Speakers’ very skillset is often the same thing that kills their sales.
What is the very thing that gets speakers paid and also prevents them getting gigs?
They talk too much.
The critical error many speakers make is that they think the thing they do better than most people – tell a great story – is the same thing that will get them the gig.
Unfortunately, no meeting planner or CEO wakes up wishing a speaker will call them and regale them with a harrowing story about climbing Mt. Everest on a pogo stick, blindfolded (insert your signature story here).
What do they wake up wishing will happen?
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They wish that their challenges are lessened or alleviated entirely. They wish their businesses’ bottom lines grow. Those are usually the opposite of what most speakers do when they get in front of someone who can hire them for their talks.
How can a speaker who is amazing at captivating an audience for an hour or more get great at being succinct when conducting outreach?
First, Understand Conversations Have Different Purposes
As a speaker, the type of conversation you have with an audience from the stage is a different scenario than a 1:1 convo on the phone or in person.
If you’re taking the stage, you have a (mostly) captive audience for 45 minutes to an hour and a half. You’ve worked hard on your stories, customizations and slides to make them engaging and interactive. And unless you use a ridiculous amount of call-and-response, it’s largely a one-way conversation. Unfortunately, one-way conversations are the worst types of sales conversations.
If you’re reaching out a decision maker who didn’t expect your call, you might have 45 seconds to make an impact – and because they don’t understand how your harrowing life journey will benefit their goals when you call, they really don’t care about it.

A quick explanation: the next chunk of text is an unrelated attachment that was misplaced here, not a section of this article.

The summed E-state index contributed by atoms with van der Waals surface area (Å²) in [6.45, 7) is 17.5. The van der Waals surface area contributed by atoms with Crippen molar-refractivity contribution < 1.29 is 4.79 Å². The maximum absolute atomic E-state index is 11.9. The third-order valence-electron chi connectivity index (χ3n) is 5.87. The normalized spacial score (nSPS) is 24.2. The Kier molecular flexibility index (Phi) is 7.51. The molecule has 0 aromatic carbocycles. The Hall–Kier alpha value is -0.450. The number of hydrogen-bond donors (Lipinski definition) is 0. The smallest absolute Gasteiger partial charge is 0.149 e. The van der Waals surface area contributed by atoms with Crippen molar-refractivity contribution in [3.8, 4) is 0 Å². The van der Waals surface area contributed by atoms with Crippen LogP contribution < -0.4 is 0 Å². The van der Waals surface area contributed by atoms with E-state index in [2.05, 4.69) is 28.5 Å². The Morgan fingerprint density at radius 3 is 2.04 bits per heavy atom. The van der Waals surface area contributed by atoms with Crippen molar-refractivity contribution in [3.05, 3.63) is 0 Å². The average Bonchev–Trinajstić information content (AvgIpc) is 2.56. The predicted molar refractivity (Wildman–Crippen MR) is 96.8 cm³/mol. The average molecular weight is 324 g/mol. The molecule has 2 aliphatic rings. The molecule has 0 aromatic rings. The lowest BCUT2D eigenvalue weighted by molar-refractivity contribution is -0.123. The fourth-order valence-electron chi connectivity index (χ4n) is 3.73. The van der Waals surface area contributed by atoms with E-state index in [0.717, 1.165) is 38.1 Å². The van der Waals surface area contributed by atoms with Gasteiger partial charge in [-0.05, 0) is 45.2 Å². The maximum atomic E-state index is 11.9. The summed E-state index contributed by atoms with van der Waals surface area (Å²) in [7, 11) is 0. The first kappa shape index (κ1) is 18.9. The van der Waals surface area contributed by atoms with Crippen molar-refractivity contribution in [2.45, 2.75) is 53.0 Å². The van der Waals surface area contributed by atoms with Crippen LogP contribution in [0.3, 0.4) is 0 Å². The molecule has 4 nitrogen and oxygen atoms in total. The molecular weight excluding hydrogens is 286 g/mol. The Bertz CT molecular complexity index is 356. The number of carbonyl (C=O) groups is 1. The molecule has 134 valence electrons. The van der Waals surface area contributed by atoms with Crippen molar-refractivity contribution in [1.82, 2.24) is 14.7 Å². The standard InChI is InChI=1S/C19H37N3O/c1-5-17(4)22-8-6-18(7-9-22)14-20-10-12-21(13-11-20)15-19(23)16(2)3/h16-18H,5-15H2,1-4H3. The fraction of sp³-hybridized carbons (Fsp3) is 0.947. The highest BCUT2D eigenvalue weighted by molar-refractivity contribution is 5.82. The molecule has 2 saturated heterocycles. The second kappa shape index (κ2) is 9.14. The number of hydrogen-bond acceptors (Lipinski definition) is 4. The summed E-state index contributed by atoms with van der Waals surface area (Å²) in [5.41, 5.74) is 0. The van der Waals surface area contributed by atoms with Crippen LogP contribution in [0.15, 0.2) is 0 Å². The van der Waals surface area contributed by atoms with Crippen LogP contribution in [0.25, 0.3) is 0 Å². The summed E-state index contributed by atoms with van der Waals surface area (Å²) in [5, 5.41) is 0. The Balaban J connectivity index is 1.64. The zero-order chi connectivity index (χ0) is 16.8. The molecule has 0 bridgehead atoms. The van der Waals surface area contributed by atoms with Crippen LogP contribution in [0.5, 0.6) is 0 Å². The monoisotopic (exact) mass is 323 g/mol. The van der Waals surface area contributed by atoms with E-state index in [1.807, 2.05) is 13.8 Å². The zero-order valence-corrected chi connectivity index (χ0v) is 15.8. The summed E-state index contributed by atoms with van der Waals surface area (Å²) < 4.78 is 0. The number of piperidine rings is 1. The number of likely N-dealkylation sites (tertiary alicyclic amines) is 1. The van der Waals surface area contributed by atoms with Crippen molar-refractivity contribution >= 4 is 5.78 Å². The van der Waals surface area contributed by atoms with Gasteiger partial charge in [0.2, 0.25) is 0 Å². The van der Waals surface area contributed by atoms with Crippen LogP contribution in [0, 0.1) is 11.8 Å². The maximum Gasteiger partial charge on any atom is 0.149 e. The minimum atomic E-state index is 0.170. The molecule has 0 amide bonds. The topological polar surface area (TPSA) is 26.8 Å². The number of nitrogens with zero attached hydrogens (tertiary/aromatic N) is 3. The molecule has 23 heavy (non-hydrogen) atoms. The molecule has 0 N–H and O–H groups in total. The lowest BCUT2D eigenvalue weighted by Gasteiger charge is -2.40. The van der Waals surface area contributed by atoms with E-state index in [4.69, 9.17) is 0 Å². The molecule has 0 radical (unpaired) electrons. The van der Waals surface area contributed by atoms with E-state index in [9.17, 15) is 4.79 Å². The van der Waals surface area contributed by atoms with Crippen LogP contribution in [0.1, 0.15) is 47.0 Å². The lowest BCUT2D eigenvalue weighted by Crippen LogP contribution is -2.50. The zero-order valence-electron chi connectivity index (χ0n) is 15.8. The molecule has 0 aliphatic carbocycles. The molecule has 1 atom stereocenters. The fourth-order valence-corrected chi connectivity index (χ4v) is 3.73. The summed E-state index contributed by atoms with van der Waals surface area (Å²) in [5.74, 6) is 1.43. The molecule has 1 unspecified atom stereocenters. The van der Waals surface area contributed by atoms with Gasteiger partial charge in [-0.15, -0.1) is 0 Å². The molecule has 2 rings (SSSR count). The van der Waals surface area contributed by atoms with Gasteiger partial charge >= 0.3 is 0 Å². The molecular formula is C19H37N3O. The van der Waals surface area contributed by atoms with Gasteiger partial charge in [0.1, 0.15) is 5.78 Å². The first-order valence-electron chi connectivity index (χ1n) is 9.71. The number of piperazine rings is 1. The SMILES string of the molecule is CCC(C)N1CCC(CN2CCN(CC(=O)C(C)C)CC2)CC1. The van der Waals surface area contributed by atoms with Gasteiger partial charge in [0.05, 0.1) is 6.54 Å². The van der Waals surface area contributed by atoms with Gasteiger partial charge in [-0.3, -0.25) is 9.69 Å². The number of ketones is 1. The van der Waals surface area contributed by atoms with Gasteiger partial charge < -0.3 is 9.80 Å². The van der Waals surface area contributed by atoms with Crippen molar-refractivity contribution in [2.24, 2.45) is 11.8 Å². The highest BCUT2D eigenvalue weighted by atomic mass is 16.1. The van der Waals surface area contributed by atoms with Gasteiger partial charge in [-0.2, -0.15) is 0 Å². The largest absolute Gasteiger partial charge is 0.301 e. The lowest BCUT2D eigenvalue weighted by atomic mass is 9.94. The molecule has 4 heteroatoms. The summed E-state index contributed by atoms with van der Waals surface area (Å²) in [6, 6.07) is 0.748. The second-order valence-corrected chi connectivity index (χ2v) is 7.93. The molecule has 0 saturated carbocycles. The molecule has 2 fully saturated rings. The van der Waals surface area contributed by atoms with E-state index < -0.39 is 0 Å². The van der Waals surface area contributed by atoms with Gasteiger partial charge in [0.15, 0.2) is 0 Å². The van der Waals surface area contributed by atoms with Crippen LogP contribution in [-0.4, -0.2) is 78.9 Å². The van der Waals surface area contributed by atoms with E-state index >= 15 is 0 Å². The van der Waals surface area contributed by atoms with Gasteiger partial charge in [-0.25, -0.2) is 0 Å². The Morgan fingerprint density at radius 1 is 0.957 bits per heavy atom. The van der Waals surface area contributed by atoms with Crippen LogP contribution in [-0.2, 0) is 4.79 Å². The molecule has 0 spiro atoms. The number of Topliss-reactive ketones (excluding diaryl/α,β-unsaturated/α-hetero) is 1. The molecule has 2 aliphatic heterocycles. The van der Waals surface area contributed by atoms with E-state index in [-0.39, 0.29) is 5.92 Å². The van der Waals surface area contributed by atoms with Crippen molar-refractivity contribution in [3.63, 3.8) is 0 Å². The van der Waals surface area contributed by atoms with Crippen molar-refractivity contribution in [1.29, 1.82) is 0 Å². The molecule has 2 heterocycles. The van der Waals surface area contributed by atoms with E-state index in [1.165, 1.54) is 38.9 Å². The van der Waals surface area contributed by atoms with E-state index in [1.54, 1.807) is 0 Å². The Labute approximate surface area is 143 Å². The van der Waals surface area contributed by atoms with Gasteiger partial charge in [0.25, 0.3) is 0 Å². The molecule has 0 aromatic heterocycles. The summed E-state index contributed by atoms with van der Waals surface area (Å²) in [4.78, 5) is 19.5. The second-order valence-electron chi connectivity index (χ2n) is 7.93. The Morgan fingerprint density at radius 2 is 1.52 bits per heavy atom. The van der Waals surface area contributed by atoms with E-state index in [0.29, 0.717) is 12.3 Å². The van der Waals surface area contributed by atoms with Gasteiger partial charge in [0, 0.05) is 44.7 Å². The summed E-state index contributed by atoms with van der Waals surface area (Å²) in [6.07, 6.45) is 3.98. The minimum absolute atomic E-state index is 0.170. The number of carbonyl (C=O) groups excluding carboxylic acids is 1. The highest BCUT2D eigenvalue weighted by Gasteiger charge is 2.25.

Let that sink in, because it’s something most professional speakers struggle with:
No one cares about you unless they know how much you care about them. Thinking otherwise is usually what elicits the ubiquitous “Send me your info in an email and we’ll let you know if we’re interested.”
Second, The Way You Ask Questions Is As Important As The Questions You Ask
Again, our goal during any sales conversation is to uncover challenges/provide value even if we don’t end up taking their stage this year (because it gets us to the front of the line now and poises us for the next selection). How we do that is as important as whether we do it.
Our job is not to give a preview of our keynote during a discovery call (and every call with a buyer is a discovery call). Rather, it’s to help them uncover what success looks like at their event so that we can position ourselves as partners to help them achieve that outcome.
And here’s where brevity comes in. We’ve mentioned it before, but the person who controls the questions controls the conversations and ultimately, the sale. How do we use brevity to ask questions that uncover challenges and positions us as solution providers?
Third, What Questions Do I Need To Ask (And How To Prepare For Them)?
To master the art of brevity in a conversation, it helps to know what questions will likely be asked of you. That way, you can prepare to answer them in a succinct and efficient way. Here are the most common questions you’re likely to encounter as you conduct outreach, how I deliver succinct responses and redirect with questions (remember – control the questions!):
“Why are you calling me? What do you want?”
-I’m trying to find out who is responsible for your programming at you (MONTH OF EVENT) event in (CITY OF EVENT) this year? Is that you? (Or, given COVID-19 shutdowns: Who was responsible?)
“What do you speak about?”
-I speak about preparing leaders to deal with uncertainty in their industries while coming out ahead no matter what changes happen. But I’m not sure that would be a right fit for this event, can you tell me a little about what you audience will have top of mind/what your focus will be in (EVENT CITY)?
“What is your fee/what do you charge?”
-My fee ranges from 0$ to $1.5 million. My manager (my wife) won’t let me out of the house for free and you likely don’t have $1.5 million, but I’m willing to bet we can find something to work within your budget. What do you need achieved at your event to ensure whatever money you spend is well-invested in your speaker?”
You likely hear the same series of questions on each of your calls – begin recording them and build responses that use brevity and direct a question back to your decision maker.
They’ll thank you for helping them clarify the outcomes they need and you’ll thank them for giving you the opportunity to serve their audience from the stage.
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